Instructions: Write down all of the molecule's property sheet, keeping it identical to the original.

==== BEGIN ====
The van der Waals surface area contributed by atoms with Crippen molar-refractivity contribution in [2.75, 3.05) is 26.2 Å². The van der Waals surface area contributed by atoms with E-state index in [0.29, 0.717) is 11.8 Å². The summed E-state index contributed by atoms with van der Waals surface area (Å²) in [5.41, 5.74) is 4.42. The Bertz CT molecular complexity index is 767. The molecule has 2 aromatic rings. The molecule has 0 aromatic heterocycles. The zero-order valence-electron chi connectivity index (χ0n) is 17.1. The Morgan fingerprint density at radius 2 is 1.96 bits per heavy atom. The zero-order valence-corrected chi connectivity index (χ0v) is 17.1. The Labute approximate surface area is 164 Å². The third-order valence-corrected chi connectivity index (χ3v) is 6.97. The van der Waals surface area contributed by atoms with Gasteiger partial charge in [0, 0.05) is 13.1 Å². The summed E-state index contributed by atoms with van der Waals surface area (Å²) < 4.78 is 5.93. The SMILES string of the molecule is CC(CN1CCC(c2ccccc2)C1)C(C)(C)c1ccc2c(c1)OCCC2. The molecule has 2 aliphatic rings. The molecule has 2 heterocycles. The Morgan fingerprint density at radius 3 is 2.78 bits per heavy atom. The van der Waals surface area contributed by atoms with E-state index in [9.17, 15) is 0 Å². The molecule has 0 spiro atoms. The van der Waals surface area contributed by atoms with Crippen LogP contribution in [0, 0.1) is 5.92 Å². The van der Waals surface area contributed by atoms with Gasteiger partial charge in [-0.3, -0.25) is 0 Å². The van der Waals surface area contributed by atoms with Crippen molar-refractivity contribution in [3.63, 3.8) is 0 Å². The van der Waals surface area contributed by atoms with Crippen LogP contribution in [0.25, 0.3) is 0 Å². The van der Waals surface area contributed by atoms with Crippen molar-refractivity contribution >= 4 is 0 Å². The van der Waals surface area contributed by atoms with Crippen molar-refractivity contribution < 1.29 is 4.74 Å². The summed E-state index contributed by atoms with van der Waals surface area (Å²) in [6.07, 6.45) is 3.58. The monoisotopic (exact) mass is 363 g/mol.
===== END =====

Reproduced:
The van der Waals surface area contributed by atoms with Crippen molar-refractivity contribution in [2.75, 3.05) is 26.2 Å². The van der Waals surface area contributed by atoms with E-state index in [0.29, 0.717) is 11.8 Å². The summed E-state index contributed by atoms with van der Waals surface area (Å²) in [5.41, 5.74) is 4.42. The Bertz CT molecular complexity index is 767. The molecule has 2 aromatic rings. The molecule has 0 aromatic heterocycles. The zero-order valence-electron chi connectivity index (χ0n) is 17.1. The Morgan fingerprint density at radius 2 is 1.96 bits per heavy atom. The zero-order valence-corrected chi connectivity index (χ0v) is 17.1. The Labute approximate surface area is 164 Å². The third-order valence-corrected chi connectivity index (χ3v) is 6.97. The van der Waals surface area contributed by atoms with Gasteiger partial charge in [0, 0.05) is 13.1 Å². The summed E-state index contributed by atoms with van der Waals surface area (Å²) < 4.78 is 5.93. The SMILES string of the molecule is CC(CN1CCC(c2ccccc2)C1)C(C)(C)c1ccc2c(c1)OCCC2. The molecule has 2 aliphatic rings. The molecule has 2 heterocycles. The Morgan fingerprint density at radius 3 is 2.78 bits per heavy atom. The van der Waals surface area contributed by atoms with E-state index in [9.17, 15) is 0 Å². The molecule has 0 spiro atoms. The van der Waals surface area contributed by atoms with Crippen LogP contribution in [0, 0.1) is 5.92 Å². The van der Waals surface area contributed by atoms with Gasteiger partial charge in [-0.3, -0.25) is 0 Å². The van der Waals surface area contributed by atoms with Crippen molar-refractivity contribution in [3.63, 3.8) is 0 Å². The van der Waals surface area contributed by atoms with Crippen LogP contribution in [0.25, 0.3) is 0 Å². The van der Waals surface area contributed by atoms with Crippen molar-refractivity contribution >= 4 is 0 Å². The van der Waals surface area contributed by atoms with Crippen molar-refractivity contribution < 1.29 is 4.74 Å². The summed E-state index contributed by atoms with van der Waals surface area (Å²) in [6.07, 6.45) is 3.58. The monoisotopic (exact) mass is 363 g/mol.